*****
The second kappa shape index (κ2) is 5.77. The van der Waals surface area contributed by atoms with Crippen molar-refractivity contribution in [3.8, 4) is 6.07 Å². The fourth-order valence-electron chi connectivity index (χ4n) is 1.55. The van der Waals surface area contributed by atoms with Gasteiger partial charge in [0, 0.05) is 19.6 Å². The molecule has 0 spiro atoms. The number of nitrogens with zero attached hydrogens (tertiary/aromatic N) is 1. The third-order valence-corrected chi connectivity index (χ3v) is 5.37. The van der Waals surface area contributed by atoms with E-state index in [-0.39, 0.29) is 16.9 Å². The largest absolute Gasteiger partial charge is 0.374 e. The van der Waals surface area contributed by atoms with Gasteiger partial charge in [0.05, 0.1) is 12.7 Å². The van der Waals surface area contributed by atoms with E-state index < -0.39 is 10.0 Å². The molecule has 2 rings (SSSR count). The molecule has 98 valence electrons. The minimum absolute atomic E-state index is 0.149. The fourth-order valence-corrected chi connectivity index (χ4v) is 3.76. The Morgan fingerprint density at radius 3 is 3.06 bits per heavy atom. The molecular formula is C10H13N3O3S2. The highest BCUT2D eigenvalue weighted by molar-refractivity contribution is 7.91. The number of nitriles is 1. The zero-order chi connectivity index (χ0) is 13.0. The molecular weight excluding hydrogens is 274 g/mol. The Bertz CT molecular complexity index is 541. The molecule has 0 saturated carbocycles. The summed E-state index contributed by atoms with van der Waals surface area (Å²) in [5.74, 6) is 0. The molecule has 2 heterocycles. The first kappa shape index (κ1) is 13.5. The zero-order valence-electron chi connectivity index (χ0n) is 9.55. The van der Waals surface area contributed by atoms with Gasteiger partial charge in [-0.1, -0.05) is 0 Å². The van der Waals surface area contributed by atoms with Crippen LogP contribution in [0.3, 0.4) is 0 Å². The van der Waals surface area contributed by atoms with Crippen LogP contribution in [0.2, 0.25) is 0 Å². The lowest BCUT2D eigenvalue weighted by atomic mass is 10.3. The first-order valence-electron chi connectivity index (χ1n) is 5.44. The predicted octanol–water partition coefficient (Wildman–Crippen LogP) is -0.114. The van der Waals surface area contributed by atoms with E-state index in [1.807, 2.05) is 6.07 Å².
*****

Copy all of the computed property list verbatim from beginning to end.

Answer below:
The second kappa shape index (κ2) is 5.77. The van der Waals surface area contributed by atoms with Crippen molar-refractivity contribution in [3.8, 4) is 6.07 Å². The fourth-order valence-electron chi connectivity index (χ4n) is 1.55. The van der Waals surface area contributed by atoms with Gasteiger partial charge in [0, 0.05) is 19.6 Å². The molecule has 0 spiro atoms. The number of nitrogens with zero attached hydrogens (tertiary/aromatic N) is 1. The third-order valence-corrected chi connectivity index (χ3v) is 5.37. The van der Waals surface area contributed by atoms with E-state index in [-0.39, 0.29) is 16.9 Å². The largest absolute Gasteiger partial charge is 0.374 e. The van der Waals surface area contributed by atoms with Gasteiger partial charge in [0.05, 0.1) is 12.7 Å². The van der Waals surface area contributed by atoms with E-state index < -0.39 is 10.0 Å². The molecule has 2 rings (SSSR count). The molecule has 98 valence electrons. The minimum absolute atomic E-state index is 0.149. The fourth-order valence-corrected chi connectivity index (χ4v) is 3.76. The Morgan fingerprint density at radius 3 is 3.06 bits per heavy atom. The molecular formula is C10H13N3O3S2. The highest BCUT2D eigenvalue weighted by molar-refractivity contribution is 7.91. The number of nitriles is 1. The zero-order chi connectivity index (χ0) is 13.0. The molecular weight excluding hydrogens is 274 g/mol. The Bertz CT molecular complexity index is 541. The molecule has 0 saturated carbocycles. The summed E-state index contributed by atoms with van der Waals surface area (Å²) in [5.74, 6) is 0. The molecule has 2 heterocycles. The first kappa shape index (κ1) is 13.5. The zero-order valence-electron chi connectivity index (χ0n) is 9.55. The van der Waals surface area contributed by atoms with Gasteiger partial charge in [-0.1, -0.05) is 0 Å². The van der Waals surface area contributed by atoms with Crippen LogP contribution in [0.3, 0.4) is 0 Å². The van der Waals surface area contributed by atoms with Crippen LogP contribution in [0.2, 0.25) is 0 Å². The lowest BCUT2D eigenvalue weighted by atomic mass is 10.3. The first-order valence-electron chi connectivity index (χ1n) is 5.44. The predicted octanol–water partition coefficient (Wildman–Crippen LogP) is -0.114. The van der Waals surface area contributed by atoms with E-state index in [1.807, 2.05) is 6.07 Å².